Donald Trump is going to withdraw from the Paris climate agreement, according to sources close to the president, who spoke on condition of anonymity.
Trump tweeted on Wednesday morning (31 May): "I will be announcing my decision on the Paris Accord over the next few days. MAKE AMERICA GREAT AGAIN!"
The agreement was signed by Barack Obama in October 2016. A total of 195 nations signed up to the deal. So far just Nicaragua and Syria have declined.
News of Trump's expected decision drew swift reaction from the United Nations. The organization's main Twitter page quoted Secretary-General Antonio Guterres as saying, "Climate change is undeniable. Climate change is unstoppable. Climate solutions provide opportunities that are unmatchable."
The Sierra Club's executive director, Michael Brune, called the expected move a "historic mistake which our grandchildren will look back on with stunned dismay at how a world leader could be so divorced from reality and morality."
Trump pledged during his presidential campaign to withdraw the US from the pact immediately after taking office, but had wavered on the issue since winning the election.
Trump claimed before taking office that climate change was a "hoax" created by the Chinese to hurt the US economy. Such an assertion stands in defiance of broad scientific consensus.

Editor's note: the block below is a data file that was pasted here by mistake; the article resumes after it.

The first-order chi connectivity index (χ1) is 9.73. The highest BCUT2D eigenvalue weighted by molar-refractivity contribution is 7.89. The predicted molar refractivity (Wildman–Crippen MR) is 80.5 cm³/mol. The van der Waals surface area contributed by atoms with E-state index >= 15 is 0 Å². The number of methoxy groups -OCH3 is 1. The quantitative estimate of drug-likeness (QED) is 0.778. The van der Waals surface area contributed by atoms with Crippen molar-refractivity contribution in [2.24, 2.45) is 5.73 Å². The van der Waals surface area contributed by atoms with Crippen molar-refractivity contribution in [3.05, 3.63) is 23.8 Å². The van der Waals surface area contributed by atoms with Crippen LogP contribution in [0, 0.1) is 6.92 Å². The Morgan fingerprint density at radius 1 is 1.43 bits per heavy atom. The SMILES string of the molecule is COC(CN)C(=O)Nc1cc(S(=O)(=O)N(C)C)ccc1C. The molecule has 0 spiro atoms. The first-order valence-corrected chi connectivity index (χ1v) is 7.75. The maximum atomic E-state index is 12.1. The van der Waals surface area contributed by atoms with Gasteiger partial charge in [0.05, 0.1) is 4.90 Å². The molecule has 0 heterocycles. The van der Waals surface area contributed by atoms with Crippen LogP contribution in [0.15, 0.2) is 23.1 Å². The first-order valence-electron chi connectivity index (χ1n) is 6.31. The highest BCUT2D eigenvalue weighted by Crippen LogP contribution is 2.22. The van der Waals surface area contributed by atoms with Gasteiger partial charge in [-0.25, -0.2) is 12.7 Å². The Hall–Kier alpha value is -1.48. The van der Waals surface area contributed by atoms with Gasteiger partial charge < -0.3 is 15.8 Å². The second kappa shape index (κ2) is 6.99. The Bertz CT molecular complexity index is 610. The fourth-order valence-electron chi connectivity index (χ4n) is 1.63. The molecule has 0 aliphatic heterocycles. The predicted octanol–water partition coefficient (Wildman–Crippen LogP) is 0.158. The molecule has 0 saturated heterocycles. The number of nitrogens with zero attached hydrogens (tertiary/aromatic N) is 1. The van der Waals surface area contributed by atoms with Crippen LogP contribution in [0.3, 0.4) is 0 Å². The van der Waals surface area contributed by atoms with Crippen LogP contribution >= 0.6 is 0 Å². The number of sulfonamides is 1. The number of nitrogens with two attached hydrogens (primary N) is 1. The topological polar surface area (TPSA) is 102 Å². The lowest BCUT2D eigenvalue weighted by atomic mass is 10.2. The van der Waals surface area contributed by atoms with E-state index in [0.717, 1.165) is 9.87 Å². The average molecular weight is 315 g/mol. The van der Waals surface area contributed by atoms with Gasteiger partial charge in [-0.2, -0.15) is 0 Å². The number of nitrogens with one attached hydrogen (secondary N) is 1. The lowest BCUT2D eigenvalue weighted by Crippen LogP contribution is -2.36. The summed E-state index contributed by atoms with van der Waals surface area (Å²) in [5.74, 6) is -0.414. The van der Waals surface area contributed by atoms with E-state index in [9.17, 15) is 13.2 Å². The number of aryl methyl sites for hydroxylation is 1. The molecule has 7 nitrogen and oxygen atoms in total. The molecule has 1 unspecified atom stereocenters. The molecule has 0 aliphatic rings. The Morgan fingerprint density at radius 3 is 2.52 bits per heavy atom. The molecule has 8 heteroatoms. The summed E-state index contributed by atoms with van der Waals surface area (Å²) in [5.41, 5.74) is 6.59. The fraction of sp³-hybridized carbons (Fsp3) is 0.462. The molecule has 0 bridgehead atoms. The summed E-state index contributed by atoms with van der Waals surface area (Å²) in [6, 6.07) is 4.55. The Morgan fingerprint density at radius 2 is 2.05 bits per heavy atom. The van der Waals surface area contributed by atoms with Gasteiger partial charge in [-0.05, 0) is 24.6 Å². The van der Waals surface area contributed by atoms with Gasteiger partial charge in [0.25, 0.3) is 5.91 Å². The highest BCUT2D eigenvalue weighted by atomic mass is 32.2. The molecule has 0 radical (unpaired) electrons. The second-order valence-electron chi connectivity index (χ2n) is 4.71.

Trump's top aides were divided on the issue; some advocated withdrawal, others urged him to stay. One potential compromise that had been discussed involved remaining in, but adjusting the US emissions targets.
Senior Republicans have been urging the president to leave the accord for some time. Last week senate majority leader Mitch McConnell called for a "clean break."
22 Republicans sent Trump a letter last week urging him to follow through on his campaign pledge to pull out of the climate accord. Most of the senators who signed are from states that depend on the continued burning of coal, oil and gas.
There have been influential voices urging Trump not to ditch the Paris accord. Forty Democratic senators sent Trump a letter urging him to stay in, saying a withdrawal would hurt America's credibility and influence on the world stage.
Hundreds of high-profile businesses have spoken out in favor of the deal, including Apple, Google and Walmart. Even fossil fuel companies such as Exxon Mobil, BP and Shell say the United States should abide by the deal.
The US is the world's second largest emitter of carbon, following only China. Beijing, however, has reaffirmed its commitment to meeting its targets under the Paris accord, recently canceling construction of about 100 coal-fired power plants and investing billions in massive wind and solar projects.
A departure from the agreement would break up the legacy left behind by Obama, who had worked hard on climate change in his eight years in office.
A decision on how to exit is yet to be taken, with a formal withdrawal taking up to three years. A more extreme exit could take place at a faster rate.
While at the G7 summit in Sicily last week, world leaders including Angela Merkel and Emmanuel Macron had urged Trump to remain inside the agreement.